“Orb-weaver” spiders are found in China, Taiwan, Japan, and Korea, and the Joro spider is one of the most common. Despite being poisonous, they solely employ the venom to keep their victim from fleeing.
After a steady increase in the spider’s population and range, nothing prepared Georgians or researchers for the number of spiders this year.
An invasive species from Asia, the bright-yellow Joro spider (Trichonephila clavata) is expanding throughout 25 counties in the state’s rural areas with its thick, wheel-shaped webs.
According to Rick Hoebeke, the collections manager at the Georgia Museum of Natural History, the 3-inch spider that was discovered in 2014 probably hitched a ride in a shipping container 80 miles to northeast of Atlanta.
Will Hudson, an entomologist at the University of Georgia is reported to have killed more than 300 spiders after his porch was coated in a covering of webs 10 feet deep, making it nearly impossible to use.
“Last year, there were dozens of spiders, and they began to be something of a nuisance when I was doing yard work, this year, I have several hundred, and they actually make the place look spooky with all the messy webs—like a scene out of Arachnophobia”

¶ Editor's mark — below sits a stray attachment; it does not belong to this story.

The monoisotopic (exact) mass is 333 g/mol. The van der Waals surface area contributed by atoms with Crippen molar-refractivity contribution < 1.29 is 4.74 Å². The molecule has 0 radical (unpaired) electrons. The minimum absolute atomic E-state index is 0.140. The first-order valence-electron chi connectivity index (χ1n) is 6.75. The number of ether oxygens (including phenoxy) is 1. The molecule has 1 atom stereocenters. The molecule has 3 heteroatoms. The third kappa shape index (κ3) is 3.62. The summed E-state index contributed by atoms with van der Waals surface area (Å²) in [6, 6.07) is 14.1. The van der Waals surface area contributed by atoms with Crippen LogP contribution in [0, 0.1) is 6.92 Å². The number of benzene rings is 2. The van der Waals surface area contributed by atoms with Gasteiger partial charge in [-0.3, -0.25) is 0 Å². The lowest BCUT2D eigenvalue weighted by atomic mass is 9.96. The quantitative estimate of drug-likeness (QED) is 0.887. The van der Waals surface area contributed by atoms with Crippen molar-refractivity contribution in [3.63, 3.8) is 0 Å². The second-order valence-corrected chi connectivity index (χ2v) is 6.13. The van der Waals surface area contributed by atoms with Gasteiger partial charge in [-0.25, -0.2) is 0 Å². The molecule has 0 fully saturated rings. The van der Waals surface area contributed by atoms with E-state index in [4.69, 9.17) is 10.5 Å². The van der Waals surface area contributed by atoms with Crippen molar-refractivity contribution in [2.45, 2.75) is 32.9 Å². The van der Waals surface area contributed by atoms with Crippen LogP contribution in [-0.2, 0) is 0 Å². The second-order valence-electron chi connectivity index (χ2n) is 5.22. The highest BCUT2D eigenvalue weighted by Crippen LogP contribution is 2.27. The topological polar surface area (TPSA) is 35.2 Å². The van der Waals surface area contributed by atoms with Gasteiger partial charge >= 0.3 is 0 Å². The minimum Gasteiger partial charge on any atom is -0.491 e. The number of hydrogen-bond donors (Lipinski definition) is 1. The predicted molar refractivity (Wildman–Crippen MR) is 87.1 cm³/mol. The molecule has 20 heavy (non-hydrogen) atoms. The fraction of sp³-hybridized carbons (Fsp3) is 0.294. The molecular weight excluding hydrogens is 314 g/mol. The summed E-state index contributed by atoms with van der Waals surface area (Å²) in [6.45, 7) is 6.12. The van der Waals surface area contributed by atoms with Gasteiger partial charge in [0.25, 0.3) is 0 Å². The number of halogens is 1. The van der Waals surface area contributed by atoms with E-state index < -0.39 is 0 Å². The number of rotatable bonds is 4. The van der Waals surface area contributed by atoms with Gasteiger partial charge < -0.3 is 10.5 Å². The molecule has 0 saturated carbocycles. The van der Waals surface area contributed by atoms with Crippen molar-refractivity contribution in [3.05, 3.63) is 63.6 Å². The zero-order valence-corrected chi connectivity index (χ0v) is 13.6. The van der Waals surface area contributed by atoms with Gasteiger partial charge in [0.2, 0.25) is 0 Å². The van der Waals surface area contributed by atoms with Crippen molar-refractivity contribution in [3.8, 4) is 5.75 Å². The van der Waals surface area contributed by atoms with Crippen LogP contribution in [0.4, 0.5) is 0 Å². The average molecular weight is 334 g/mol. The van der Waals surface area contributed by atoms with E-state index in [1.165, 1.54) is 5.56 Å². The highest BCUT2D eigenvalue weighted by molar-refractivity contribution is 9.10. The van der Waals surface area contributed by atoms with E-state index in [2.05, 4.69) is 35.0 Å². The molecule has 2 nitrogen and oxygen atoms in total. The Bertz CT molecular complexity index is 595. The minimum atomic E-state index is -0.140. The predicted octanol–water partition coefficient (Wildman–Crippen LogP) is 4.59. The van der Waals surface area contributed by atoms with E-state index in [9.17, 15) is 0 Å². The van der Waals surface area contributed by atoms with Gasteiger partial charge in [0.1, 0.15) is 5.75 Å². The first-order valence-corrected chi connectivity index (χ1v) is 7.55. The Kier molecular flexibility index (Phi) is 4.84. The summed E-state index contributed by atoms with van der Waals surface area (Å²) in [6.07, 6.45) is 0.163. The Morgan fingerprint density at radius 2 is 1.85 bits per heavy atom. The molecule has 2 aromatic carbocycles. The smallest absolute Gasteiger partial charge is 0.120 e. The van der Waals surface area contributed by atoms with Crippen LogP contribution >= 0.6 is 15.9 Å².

Humans, dogs, and cats are not at risk from the venom unless they are allergic. However, the spiders’ bites are rarely powerful enough to penetrate the skin even if they bite.
Joro spiders in Georgia are expected to die out by the end of November, but this will not be the last we see of them. Experts fear that the spiders might spread to other states with favorable conditions now that they have a footing in the country.
Egg sacs made of silk and containing at least 400 infants are laid by female Joros. A silk thread is used to float the hatchlings across vast distances as they emerge in the spring.
Some scientists are hopeful that the spiders will offer unanticipated advantages to the ecosystems they invade, unlike many other invasive species.
Nancy Hinkle a University of Georgia entomologist says Joro spiders effectively kill mosquitoes, bite flies, and invasive brown marmorated stink bugs, all of which have no natural predators and are known to damage crops.
There are several benefits to having a large number of giant spiders in the area, according to Hinkle: “Joro spiders present us with excellent opportunities to suppress pests naturally, without chemicals.”